Computer Vision Best Practice
Giving computers some semblance of vision (and the implied ability to process the images and identify the content) has become practical with the massive compute and training data that is available today. A number of pre-built machine learning models are freely available for this task.
This MLHub package provides a demonstration of Microsoft's open source Computer Vision Best Practice repository available from https://github.com/microsoft/ComputerVision. The package supplies an interactive demonstration as an overview of the capabilities of the repository. Individual command line tools are also packaged for common computer vision tasks based on a collection of pre-built computer vision models. These command line tools aim to be used as part of a Linux pipeline of commands to process images.
Visit the github repository for this package for more details: https://github.com/microsoft/cvbp
Quick Start Command Line Examples
$ ml demo cvbp $ ml tag cvbp https://upload.wikimedia.org/wikipedia/commons/2/2d/Koala_in_Australia.JPG $ ml classify cvbp $ ml detect cvbp
- To install mlhub (Ubuntu)
$ pip3 install mlhub
- To install and configure the package:
$ ml install cvbp $ ml configure cvbp
Command Line Tools
A full demonstration of the package is presented below using the demo command. The package also provides a number of useful command line tools which we introduce here.
The tag command will identify the dominant object (todo return all identified objects) in a photo with a reported level of confidence. The confidence and tag and filename are returned from the command, and can be piped on to other commands within a command line to, for example, add the tag to the meta-data of the image file.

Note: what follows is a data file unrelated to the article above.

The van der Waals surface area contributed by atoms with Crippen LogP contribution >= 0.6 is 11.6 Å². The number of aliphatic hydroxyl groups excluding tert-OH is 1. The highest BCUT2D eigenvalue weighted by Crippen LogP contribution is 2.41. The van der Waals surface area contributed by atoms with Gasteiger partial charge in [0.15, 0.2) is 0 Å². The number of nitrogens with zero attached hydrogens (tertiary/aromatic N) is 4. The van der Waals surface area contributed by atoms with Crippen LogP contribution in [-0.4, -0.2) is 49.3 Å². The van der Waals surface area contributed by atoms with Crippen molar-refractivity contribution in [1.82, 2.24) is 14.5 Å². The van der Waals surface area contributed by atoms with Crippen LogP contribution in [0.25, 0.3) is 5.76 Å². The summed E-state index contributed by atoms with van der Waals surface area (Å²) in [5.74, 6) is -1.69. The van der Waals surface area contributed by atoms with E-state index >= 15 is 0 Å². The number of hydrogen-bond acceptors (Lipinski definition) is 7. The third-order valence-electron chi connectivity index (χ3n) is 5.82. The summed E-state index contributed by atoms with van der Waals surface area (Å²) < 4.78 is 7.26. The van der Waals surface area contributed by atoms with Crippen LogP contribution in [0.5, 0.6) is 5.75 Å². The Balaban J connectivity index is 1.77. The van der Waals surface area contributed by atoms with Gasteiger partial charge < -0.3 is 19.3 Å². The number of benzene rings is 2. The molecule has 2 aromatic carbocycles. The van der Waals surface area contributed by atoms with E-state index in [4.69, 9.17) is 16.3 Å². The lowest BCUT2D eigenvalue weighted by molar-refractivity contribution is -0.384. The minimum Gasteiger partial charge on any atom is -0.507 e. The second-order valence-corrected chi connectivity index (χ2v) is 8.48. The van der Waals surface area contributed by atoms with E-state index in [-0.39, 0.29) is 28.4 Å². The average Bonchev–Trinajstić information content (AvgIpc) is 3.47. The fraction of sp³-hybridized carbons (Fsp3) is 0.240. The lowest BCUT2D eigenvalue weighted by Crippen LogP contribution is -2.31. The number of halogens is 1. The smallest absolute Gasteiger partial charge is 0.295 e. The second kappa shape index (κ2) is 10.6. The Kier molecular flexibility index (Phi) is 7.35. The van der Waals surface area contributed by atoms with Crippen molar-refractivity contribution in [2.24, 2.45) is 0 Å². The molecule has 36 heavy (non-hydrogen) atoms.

This first example is classified 100% as a koala.
$ ml tag cvbp https://upload.wikimedia.org/wikipedia/commons/2/2d/Koala_in_Australia.JPG 1.00,koala,https://upload.wikimedia.org/wikipedia/commons/2/2d/Koala_in_Australia.JPG
Perhaps we would like to download this photo and then add the appropriate tag to it:
$ wget https://upload.wikimedia.org/wikipedia/commons/2/2d/Koala_in_Australia.JPG -O koala.jpg $ exiftool koala.jpg | grep -i comment $ ml tag cvbp koala.jpg | cut -d, -f2 | xargs bash -c 'mogrify -comment $0 koala.jpg' $ exiftool koala.jpg | grep -i comment Comment : koala
Coffee mugs seem to be fairly standard fare:
$ ml tag cvbp https://cvbp.blob.core.windows.net/public/images/cvbp_cup.jpg 0.68,coffee_mug,https://cvbp.blob.core.windows.net/public/images/cvbp_cup.jpg
Here we identify the tag for a collection of photos.
$ ml tag cvbp image_*.png 0.78,chickadee,image_01_bw_color.png 1.00,custard_apple,image_02_bw_color.png 0.98,echidna,image_03_bw_color.png 0.45,clumber,image_04_bw_color.png 1.00,beacon,image_05_bw_color.png 0.49,Tibetan_terrier,image_06_bw_color.png 0.90,great_white_shark,image_07_bw_color.png 0.65,bell_pepper,image_09_bw_color.png 0.87,redshank,image_10_bw_color.png
We can add a tag to each photo in the current folder:
$ ml tag cvbp *.jpg | cut -d, -f2,3 | tr ',' ' ' | xargs -d'\n' -n1 bash -c 'mogrify -comment $0 $1'
The classify command will open up the computer's webcam and begin classifying the primary object within the frame of the camera.
$ ml classify cvbp
The detect command will open up the computer's webcam and begin detecting objects within the frame of the camera.
$ ml detect cvbp
$ ml demo cvbp
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